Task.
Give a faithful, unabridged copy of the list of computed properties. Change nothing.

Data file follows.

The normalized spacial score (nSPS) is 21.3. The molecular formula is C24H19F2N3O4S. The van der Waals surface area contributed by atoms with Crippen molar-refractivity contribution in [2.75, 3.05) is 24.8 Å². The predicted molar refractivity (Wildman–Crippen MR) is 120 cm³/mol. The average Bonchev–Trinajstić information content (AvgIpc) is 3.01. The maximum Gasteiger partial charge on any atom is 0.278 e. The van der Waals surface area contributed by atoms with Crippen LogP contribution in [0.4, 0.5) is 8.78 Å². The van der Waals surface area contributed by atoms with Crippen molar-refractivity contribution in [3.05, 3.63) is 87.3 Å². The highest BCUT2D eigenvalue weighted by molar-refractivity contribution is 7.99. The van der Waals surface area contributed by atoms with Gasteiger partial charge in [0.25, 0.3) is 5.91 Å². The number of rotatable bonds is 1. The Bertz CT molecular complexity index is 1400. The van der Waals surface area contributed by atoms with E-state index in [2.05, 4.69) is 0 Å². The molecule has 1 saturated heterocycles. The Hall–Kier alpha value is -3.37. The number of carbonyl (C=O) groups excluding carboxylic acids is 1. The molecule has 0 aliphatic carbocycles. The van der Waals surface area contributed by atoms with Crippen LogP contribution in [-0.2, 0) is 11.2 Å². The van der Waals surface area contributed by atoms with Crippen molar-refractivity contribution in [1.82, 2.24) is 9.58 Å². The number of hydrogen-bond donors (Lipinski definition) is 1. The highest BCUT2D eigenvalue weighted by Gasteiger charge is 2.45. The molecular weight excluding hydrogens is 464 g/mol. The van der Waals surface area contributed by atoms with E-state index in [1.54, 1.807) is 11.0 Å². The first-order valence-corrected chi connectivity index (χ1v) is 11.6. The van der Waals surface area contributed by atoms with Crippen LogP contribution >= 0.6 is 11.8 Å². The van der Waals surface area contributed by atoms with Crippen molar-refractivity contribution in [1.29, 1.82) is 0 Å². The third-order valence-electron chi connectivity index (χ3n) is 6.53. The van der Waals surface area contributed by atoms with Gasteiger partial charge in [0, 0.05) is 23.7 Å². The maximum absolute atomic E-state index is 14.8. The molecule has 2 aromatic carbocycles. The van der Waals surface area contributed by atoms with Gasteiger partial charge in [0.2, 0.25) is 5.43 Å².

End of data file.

The normalized spacial score (nSPS) is 21.3. The molecular formula is C24H19F2N3O4S. The van der Waals surface area contributed by atoms with Crippen molar-refractivity contribution in [2.75, 3.05) is 24.8 Å². The predicted molar refractivity (Wildman–Crippen MR) is 120 cm³/mol. The average Bonchev–Trinajstić information content (AvgIpc) is 3.01. The maximum Gasteiger partial charge on any atom is 0.278 e. The van der Waals surface area contributed by atoms with Crippen LogP contribution in [0.4, 0.5) is 8.78 Å². The van der Waals surface area contributed by atoms with Crippen molar-refractivity contribution in [3.05, 3.63) is 87.3 Å². The highest BCUT2D eigenvalue weighted by molar-refractivity contribution is 7.99. The van der Waals surface area contributed by atoms with Gasteiger partial charge in [0.25, 0.3) is 5.91 Å². The number of rotatable bonds is 1. The Bertz CT molecular complexity index is 1400. The van der Waals surface area contributed by atoms with E-state index in [2.05, 4.69) is 0 Å². The molecule has 1 saturated heterocycles. The Hall–Kier alpha value is -3.37. The number of carbonyl (C=O) groups excluding carboxylic acids is 1. The molecule has 0 aliphatic carbocycles. The van der Waals surface area contributed by atoms with Crippen LogP contribution in [-0.2, 0) is 11.2 Å². The van der Waals surface area contributed by atoms with Crippen molar-refractivity contribution in [1.82, 2.24) is 9.58 Å². The number of hydrogen-bond donors (Lipinski definition) is 1. The highest BCUT2D eigenvalue weighted by Gasteiger charge is 2.45. The molecular weight excluding hydrogens is 464 g/mol. The van der Waals surface area contributed by atoms with E-state index in [1.54, 1.807) is 11.0 Å². The first-order valence-corrected chi connectivity index (χ1v) is 11.6. The van der Waals surface area contributed by atoms with Crippen LogP contribution >= 0.6 is 11.8 Å². The van der Waals surface area contributed by atoms with Crippen molar-refractivity contribution in [1.29, 1.82) is 0 Å². The third-order valence-electron chi connectivity index (χ3n) is 6.53. The van der Waals surface area contributed by atoms with Gasteiger partial charge in [0, 0.05) is 23.7 Å². The maximum absolute atomic E-state index is 14.8. The molecule has 2 aromatic carbocycles. The van der Waals surface area contributed by atoms with Gasteiger partial charge in [0.2, 0.25) is 5.43 Å².